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Our Ongoing, Delusional Fascination with Class Divide

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On a more personal level, Keating’s Rex has the sleek, casual hauteur of a studio-era Hollywood idol and, had Brideshead Revisited been a lavish ‘40s theatrical production, it’s easy to imagine Errol Flynn in the role. Of course, at the time that Waugh’s novel appeared, American film stars had become a new breed of international royalty – as they remain in today’s pressure cooker media environment – and it wasn’t unusual for them to hobnob with the bluebloods, many of whom secretly desired that patina of glamour Hollywood provided.


If Rex attempts to insinuate himself into the Marchmain clan through audaciuous finagling – there’s a scene where he bails Charles and his mates from jail after a DUI-caused accident – Charles infiltrates in a more subtle manner, and Irons affects a far more confident bearing as the story unfolds, reflective of his increasing importance to the Flytes. His detachment and humanist rationality cause the family – particularly Lady Marchmain – to depend on him for a number of tasks. It’s a stretch to suggest that he’s become their consigliere?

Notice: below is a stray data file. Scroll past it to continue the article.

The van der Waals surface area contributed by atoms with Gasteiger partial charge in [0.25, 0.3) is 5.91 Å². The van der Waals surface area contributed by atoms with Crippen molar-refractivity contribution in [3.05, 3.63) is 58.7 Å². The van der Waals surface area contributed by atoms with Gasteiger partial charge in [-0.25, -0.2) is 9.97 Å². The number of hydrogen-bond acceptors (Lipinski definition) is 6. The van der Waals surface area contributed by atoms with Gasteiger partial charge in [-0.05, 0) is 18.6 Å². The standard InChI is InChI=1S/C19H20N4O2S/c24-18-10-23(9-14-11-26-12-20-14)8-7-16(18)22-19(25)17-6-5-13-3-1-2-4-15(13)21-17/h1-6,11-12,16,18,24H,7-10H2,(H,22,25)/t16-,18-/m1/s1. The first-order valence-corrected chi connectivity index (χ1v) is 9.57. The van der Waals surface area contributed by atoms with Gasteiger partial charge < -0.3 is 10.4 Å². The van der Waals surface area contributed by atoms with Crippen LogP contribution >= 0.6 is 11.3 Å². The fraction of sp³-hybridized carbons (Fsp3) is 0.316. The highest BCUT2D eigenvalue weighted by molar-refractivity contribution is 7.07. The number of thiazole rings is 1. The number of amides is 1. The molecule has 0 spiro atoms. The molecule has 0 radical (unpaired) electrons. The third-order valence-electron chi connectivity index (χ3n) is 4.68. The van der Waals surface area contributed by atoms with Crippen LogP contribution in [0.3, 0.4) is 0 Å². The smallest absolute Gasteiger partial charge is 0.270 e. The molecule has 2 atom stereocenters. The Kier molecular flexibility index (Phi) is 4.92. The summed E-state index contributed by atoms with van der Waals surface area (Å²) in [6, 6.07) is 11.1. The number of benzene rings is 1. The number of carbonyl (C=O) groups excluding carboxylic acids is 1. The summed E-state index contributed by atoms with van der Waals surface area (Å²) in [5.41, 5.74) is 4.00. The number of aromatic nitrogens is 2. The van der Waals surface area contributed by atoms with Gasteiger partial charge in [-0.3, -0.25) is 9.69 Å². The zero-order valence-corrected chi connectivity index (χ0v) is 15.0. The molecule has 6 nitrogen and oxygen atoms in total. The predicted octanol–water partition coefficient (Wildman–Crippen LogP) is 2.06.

In a sneaky way, however, Charles may also be evolving into lord of the household, as the actual one – Lord Marchmain (Lawrence Olivier) – has abdicated the position, content to live abroad with a mistress, in a grand townhouse along Venice’s Grand Canal. He and Lady Marchmain haven’t divorced; presumably her ardent Catholicism forbids such an affront, but he’s abandoned her just the same.